The Well-Tempered Clavier II No. 10 in E minor

The Well-Tempered Clavier II No. 10 in E minor

BWV 879 performed by Christine Schornsheim
at the Railway Museum, Utrecht

  • Menu
  • 1. Prelude
  • 2. Fugue

Behind the music

Extra videos
Extra videos

Like a train

A dynamic pair, with a slight delay

For the recordings in the Railway Museum, Christine Schornsheim trawled the Wohltemperirte Clavier in search of ‘mechanical’ music. And this pair in E minor does indeed work like a refined little machine: the prelude very smoothly with endless runs, and the fugue with lots of character but slightly less fluidity. Because ‘sometimes a train journey doesn’t run like clockwork either’, says Schornsheim.

This prelude featured in the very earliest plans for the second book of the Wohltemperirte Clavier, although musicologists cannot agree on when it originated. The work bears resemblance to Bach’s early two-part Inventions, but could also have been written later. The short theme actually comprises two themes in one, as the same material occurs both rectus and inversus: the first and second bar are ‘mirrored vertically’ to one another – one step up becomes one step down. This trick allowed Bach to combine the theme with itself, on various tones. Unlike the Inventions, the creative emphasis here is on the richly ornamented upper part, while the bass is given a more accompanying role.

The resounding prelude is followed by a galant fugue, to which you can hardly sit still. Two ideas support the lengthy theme: staccato leaps and dancing triplets. Together, they form an attractive concert fugue. Towards the end, the train stops in its tracks twice. For WTC2, Bach tacked a bit on to this coda and created extra tension with these harmonic pauses.

We recorded Bach’s first book of Preludes and Fugues in all the keys at the homes of 24 different musicians. For this second part, performed in its entirety by Christine Schornsheim, we chose 12 very different locations in Utrecht, to celebrate the 900th anniversary of our home city.

Das Wohltemperirte Clavier, BWV 846-893
Composing 48 keyboard pieces in all 24 keys was the sort of challenge Bach enjoyed. In each of the two parts of the Wohltemperirte Clavier, he brought together the musical couple prelude and fugue 24 times; twelve in minor keys and twelve in major. In the preludes, he gave free rein to his imagination, and demonstrated mathematical tours de force in the fugues. In contrast to the iron discipline Bach had to apply to his church compositions, here he could abandon himself to intellectual Spielerei without worrying about deadlines.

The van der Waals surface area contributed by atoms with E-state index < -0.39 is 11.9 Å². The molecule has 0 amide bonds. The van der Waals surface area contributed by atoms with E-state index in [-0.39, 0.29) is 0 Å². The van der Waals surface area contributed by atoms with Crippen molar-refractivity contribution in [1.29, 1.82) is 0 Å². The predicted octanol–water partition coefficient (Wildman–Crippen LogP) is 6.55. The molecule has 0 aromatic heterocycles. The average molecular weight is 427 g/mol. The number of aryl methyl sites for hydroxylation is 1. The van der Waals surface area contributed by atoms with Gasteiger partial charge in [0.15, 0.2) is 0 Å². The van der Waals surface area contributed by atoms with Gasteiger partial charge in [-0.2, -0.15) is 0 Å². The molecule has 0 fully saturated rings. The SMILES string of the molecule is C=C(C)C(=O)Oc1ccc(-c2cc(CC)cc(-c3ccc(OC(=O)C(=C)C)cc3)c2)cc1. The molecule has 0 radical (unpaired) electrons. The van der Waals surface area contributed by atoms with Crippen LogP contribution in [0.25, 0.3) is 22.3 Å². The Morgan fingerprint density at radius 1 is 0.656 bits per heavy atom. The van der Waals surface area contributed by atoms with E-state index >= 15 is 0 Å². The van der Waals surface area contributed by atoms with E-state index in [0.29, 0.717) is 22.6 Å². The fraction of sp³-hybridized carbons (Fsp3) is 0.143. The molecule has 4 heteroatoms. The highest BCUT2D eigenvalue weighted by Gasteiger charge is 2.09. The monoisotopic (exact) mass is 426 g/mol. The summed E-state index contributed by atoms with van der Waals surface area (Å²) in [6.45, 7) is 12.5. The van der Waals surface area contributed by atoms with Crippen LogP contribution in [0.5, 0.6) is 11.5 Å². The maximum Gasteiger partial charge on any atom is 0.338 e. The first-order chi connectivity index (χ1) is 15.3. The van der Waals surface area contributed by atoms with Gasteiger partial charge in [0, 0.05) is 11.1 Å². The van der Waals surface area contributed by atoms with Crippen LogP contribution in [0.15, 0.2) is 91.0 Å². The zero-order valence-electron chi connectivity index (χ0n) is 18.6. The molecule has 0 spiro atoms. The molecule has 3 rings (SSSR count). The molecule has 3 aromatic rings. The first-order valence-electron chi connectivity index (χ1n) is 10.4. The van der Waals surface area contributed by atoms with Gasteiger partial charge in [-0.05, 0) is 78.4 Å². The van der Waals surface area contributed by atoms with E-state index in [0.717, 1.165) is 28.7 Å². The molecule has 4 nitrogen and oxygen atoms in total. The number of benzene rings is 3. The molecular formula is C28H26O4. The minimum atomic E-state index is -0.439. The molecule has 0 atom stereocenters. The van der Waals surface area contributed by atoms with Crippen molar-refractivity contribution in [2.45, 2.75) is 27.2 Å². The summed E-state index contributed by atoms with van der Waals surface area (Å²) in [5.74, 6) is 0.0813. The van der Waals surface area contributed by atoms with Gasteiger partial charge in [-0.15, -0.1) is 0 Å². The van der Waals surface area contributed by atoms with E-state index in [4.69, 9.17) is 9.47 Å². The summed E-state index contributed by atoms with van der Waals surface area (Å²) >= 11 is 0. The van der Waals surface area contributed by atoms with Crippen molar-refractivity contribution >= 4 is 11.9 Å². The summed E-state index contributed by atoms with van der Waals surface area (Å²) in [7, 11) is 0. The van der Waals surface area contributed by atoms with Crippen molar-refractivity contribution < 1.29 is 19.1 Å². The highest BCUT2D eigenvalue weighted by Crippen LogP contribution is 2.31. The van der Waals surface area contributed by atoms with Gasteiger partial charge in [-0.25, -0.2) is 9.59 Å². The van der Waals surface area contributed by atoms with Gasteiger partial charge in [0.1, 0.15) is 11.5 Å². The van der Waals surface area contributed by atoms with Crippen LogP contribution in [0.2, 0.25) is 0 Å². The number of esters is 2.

The first part of the Wohltemperirte Clavier dates from 1722, although it contains some music that was written in the preceding five years. There is less clarity about the history of part two. Bach compiled this second manuscript only around 1740, although once again some of the preludes and fugues it contains date from a much earlier period. Bach described the target group for this collection of pieces as follows: ‘Zum Nutzen und Gebrauch der Lehr-begierigen Musicalischen Jugend, als auch dere in diesem studio schon habil seyenden besonderem ZeitVertreib’ (For both the education of the industrious musical youngster and the enjoyment of those well-versed in this material’).

Prelude en fugue in E minor
no. 10 from the Well-Tempered Clavier II
harpsichord works
Das Wohltemperirte Clavier II

Extra videos

Harpsichordist Christine Schornsheim on the Wohltemperirte Clavier II

“Practising the Well-Tempered Clavier and perhaps especially the second book was a difficult but therapeutic task.”

Vocal texts




  • Release date
    29 December 2022
  • Recording date
    14 February 2022
  • Location
    Railway Museum, Utrecht
  • Harpsichordist
    Christine Schornsheim
  • Harpsichord
    Bruce Kennedy 1989, after Michael Mietke
  • Director, camera and lights
    Gijs Besseling
  • Music recording
    Lilita Dunska, Pim van der Lee
  • Music edit and mix
    Lilita Dunska
  • Camera, lights
    David Koster
  • Data handling
    Stefan Ebels
  • Assistant music recording
    Marloes Biermans
  • Producer
    Josine Olgers

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